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The title of King of the Lands was introduced by the Neo-Assyrian king Ashurnasirpal II (center) in the variant Glorious King of the Lands.

King of the Lands (Akkadian: šar mātāti[1]), also interpreted as just King of Lands[2] or the more boastful King of All Lands[3] was a title of great prestige claimed by powerful monarchs in ancient Mesopotamia. Introduced during the Neo-Assyrian Empire (911 BC–609 BC), the term mātāti explicitly refers to foreign (e.g. non-Assyrian) lands, often beyond the confines of Mesopotamia itself (in contrast to the word mātu which refers to the Assyrian land itself), suggesting that the Assyrian king had the right to govern foreign lands as well as his own.[4]

The title was introduced by the king Ashurnasirpal II in the variation šar mātāti šarhu, meaning "splendid" or "glorious[5] king of lands". This title, and the similar epithet of murtedu kališ mātāte ("leader of all lands") were also used by Ashurnasirpal's son and successor Shalmaneser III.[3] Other than these two kings, the title is rarely attested during the Neo-Assyrian period,[5] only being used in connection to one other king, Ashurbanipal.[6]

After his conquest of Babylon in 539 BC, Cyrus the Great assumed several traditional Mesopotamian titles, among them šar mātāti.[7] Cyrus and all succeeding kings of the Achaemenid Empire would use the similar title of King of Countries (Old Persian: xšāyaθiya dahyūnām) in their inscriptions. Scribes in the city of Babylon translated this title into šar mātāti.[5] Achaemenid kings who are explicitly attested with the Akkadian-language variant (when discussed by Babylonian scribes) include Cyrus the Great, Cambyses II and Artaxerxes I.[8][9][10] The title was also assumed by rebels in Babylon during Achaemenid times. Šamaš-erība, who rebelled against the rule of Xerxes I, claimed to be the "King of Babylon and of the Lands".[11]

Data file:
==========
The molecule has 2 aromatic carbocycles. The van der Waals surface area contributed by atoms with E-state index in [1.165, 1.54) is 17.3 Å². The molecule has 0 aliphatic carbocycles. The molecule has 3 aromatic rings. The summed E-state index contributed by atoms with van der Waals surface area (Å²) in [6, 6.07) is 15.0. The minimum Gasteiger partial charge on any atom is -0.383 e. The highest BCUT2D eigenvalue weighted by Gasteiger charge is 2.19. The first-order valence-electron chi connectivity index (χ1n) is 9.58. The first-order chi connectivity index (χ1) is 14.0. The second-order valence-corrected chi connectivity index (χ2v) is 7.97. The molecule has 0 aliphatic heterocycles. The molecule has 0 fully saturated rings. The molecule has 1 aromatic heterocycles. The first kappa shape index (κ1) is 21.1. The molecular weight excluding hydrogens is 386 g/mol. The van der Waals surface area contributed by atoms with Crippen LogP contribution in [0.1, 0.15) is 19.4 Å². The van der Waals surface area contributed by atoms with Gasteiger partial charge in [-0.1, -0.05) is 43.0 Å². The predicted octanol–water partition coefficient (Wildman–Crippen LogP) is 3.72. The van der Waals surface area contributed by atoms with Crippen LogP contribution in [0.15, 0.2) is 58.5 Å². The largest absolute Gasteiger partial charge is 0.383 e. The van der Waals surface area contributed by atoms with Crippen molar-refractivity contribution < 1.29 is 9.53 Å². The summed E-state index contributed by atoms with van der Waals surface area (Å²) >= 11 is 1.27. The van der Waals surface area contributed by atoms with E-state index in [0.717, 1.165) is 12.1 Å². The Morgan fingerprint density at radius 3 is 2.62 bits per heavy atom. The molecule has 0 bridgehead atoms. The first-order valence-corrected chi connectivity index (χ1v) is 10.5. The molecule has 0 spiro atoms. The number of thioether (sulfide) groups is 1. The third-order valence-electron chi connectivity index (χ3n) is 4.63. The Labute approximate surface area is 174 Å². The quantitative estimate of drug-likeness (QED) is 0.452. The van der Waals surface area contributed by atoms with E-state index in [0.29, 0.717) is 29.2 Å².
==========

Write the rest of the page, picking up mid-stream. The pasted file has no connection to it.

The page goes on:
Following the collapse of the Achaemenid Empire the title is only very rarely attested for some of the succeeding rulers of Mesopotamia. It occurs rarely during the Seleucid period,[1] with king Antiochus I claiming it alongside several other traditional Mesopotamian titles in the Antiochus cylinder, which describes how Antiochus rebuilt the Ezida Temple in the city of Borsippa.[2] It is used only once during the Parthian Empire, claimed by king Phraates II.[1]

Contents

List of known Kings of the LandsEdit

Neo-Assyrian EmpireEdit

Achaemenid EmpireEdit

Seleucid EmpireEdit

Parthian EmpireEdit

ReferencesEdit

CitationsEdit

  1. ^ a b c d Shayegan 2011, p. 43.
  2. ^ a b c Kosmin 2014, p. 113.
  3. ^ a b c d Karlsson 2016, p. 153.
  4. ^ Karlsson 2016, p. 19.
  5. ^ a b c d Johandi 2012, p. 170.
  6. ^ a b Karlsson 2017, p. 10.
  7. ^ Johandi 2012, p. 166.
  8. ^ a b Waerzeggers & Seire 2018, p. 40.
  9. ^ a b Waerzeggers & Seire 2018, p. 44.
  10. ^ a b Waerzeggers & Seire 2018, p. 193.
  11. ^ a b Waerzeggers & Seire 2018, p. 6.

BibliographyEdit

  • Johandi, Andreas (2012). Mesopotamian Influences on the Old Persian Royal Ideology and the Religion: The Example of Achaemenid Royal Inscriptions. Kaitseväe Ühendatud Õppeasutused.
  • Karlsson, Mattias (2016). Relations of Power in Early Neo-Assyrian State Ideology. Walter de Gruyter GmbH & Co KG.
  • Karlsson, Mattias (2017). "Assyrian Royal Titulary in Babylonia".
  • Kosmin, Paul J. (2014). The Land of the Elephant Kings. Harvard University Press.
  • Shayegan, M. Rahim (2011). Arsacids and Sasanians: Political Ideology in Post-Hellenistic and Late Antique Persia. Cambridge University Press.
  • Waerzeggers, Caroline; Seire, Maarja (2018). Xerxes and Babylonia: The Cuneiform Evidence (PDF). Peeters Publishers.